Exploring Relational Communication Patterns in Prereferral Intervention Teams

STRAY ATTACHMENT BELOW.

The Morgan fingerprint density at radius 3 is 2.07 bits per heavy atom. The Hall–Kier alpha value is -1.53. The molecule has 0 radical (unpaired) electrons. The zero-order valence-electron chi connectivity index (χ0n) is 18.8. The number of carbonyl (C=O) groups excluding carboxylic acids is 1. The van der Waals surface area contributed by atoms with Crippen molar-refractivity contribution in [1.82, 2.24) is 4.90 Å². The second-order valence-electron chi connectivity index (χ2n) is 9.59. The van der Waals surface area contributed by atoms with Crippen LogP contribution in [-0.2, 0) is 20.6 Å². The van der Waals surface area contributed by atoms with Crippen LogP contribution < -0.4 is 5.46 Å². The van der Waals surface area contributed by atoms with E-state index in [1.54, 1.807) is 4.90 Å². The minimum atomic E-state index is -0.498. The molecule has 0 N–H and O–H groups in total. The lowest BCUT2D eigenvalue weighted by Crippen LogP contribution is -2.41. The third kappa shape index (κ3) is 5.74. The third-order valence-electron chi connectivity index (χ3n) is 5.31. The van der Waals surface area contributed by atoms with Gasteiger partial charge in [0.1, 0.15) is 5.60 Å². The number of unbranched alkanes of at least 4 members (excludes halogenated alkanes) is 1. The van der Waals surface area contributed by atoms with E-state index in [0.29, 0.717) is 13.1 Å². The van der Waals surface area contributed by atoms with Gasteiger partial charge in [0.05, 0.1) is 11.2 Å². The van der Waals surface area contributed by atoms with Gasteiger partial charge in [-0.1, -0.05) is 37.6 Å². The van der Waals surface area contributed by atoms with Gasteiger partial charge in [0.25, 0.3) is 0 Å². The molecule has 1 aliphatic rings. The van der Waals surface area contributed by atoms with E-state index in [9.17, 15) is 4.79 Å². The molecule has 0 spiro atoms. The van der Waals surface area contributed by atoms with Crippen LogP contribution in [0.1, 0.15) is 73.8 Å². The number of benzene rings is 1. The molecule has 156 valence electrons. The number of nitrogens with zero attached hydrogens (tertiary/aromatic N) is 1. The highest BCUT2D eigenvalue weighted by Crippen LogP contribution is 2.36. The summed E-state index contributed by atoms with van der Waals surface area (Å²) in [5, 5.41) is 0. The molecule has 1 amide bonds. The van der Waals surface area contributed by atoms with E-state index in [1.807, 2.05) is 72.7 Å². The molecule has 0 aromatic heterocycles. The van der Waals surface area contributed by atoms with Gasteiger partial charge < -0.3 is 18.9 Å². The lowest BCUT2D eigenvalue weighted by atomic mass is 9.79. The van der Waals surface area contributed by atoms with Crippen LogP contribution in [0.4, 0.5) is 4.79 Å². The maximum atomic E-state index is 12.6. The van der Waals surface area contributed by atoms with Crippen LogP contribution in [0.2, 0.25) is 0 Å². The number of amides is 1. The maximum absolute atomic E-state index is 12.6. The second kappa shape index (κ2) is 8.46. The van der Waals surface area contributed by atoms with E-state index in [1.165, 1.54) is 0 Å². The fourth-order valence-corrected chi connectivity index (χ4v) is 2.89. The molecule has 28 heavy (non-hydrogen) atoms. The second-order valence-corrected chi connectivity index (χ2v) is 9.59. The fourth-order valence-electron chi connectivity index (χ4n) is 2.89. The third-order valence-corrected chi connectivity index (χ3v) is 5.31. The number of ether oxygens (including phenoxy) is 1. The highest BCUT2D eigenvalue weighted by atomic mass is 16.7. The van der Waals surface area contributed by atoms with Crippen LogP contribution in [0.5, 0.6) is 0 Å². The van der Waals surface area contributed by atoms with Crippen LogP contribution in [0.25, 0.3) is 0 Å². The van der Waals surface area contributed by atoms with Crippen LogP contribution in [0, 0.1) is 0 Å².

• Published on
    22-Mar-2017

  • View
    214

  • Download
    1

Transcript